There are very few tools most people think less about than pens. They seem to spring logoed and logoless from a kind of inexhaustible reserve in cups, drawers, and backpacks. Any of these pens—or most, given a bit of saliva—will do the job of inking up whatever you need.
But when you consider your experience with a souvenir ballpoint from a web brand that may or may not have evaporated with the NFT market, you realize just how poor the pen really is. The ink is tacky and horrible, the struggle to roll across the page is palpable, and the tiny plastic shafts dig into your fingers and force your fingertips to slide.
This all changed for me when I got my first cheap fountain pen—I realized I could actually have fun with the physical act of writing. The first time you put a wet nib to the page, it feels like you’re in a Tolkien novel. Each occasion to use it became an event instead of a mundane chore. I felt like Bilbo Baggins, wrapping up There and Back Again in Bag-End, but instead of grand tales of adventure, I’d be writing a check to the IRS or addressing a letter to an accountant.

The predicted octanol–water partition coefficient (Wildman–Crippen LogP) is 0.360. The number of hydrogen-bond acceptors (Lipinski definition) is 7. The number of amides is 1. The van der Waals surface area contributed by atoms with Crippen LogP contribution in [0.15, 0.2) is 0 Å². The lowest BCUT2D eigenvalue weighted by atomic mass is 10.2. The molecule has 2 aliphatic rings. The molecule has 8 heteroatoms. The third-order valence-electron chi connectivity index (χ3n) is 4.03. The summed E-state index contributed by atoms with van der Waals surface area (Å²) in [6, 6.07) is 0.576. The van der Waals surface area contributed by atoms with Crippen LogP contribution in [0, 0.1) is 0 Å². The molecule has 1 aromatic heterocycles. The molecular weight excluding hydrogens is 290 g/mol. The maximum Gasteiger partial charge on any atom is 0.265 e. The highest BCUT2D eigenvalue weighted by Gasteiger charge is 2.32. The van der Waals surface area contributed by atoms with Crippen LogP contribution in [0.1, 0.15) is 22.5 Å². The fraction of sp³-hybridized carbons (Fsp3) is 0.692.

I nabbed another fountain pen quickly after college and used it daily for a few years. But it was when I turned 30 that I found my pride and joy: the Lamy 2000.
This black polycarbonate torpedo has been handmade in an identical fashion in Germany since the mid-1960s. A medium-tipped Lamy 2000 comes with a hooded, platinum-coated, 14-carat gold nib ground to the point that it surfs across the page, depositing gloriously thick lines of whatever ink you’ve sucked in via a perfectly hidden piston filler. Forget cartridges—this is a pen you put straight into the bottle. I pair it with this ink, and don’t worry, it’s never once leaked.
I’ve used it to tackle to-do lists and journal my way through personal crises. I used it to write my wedding vows (which I admittedly then typed and printed for fear I’d be unable to read my own handwriting). It’s hard to describe just how fun it is to write with a tool that’s so well-engineered; I feel like Uma Thurman with the Hattori Hanzō katana from Kill Bill. It’s that empowering.
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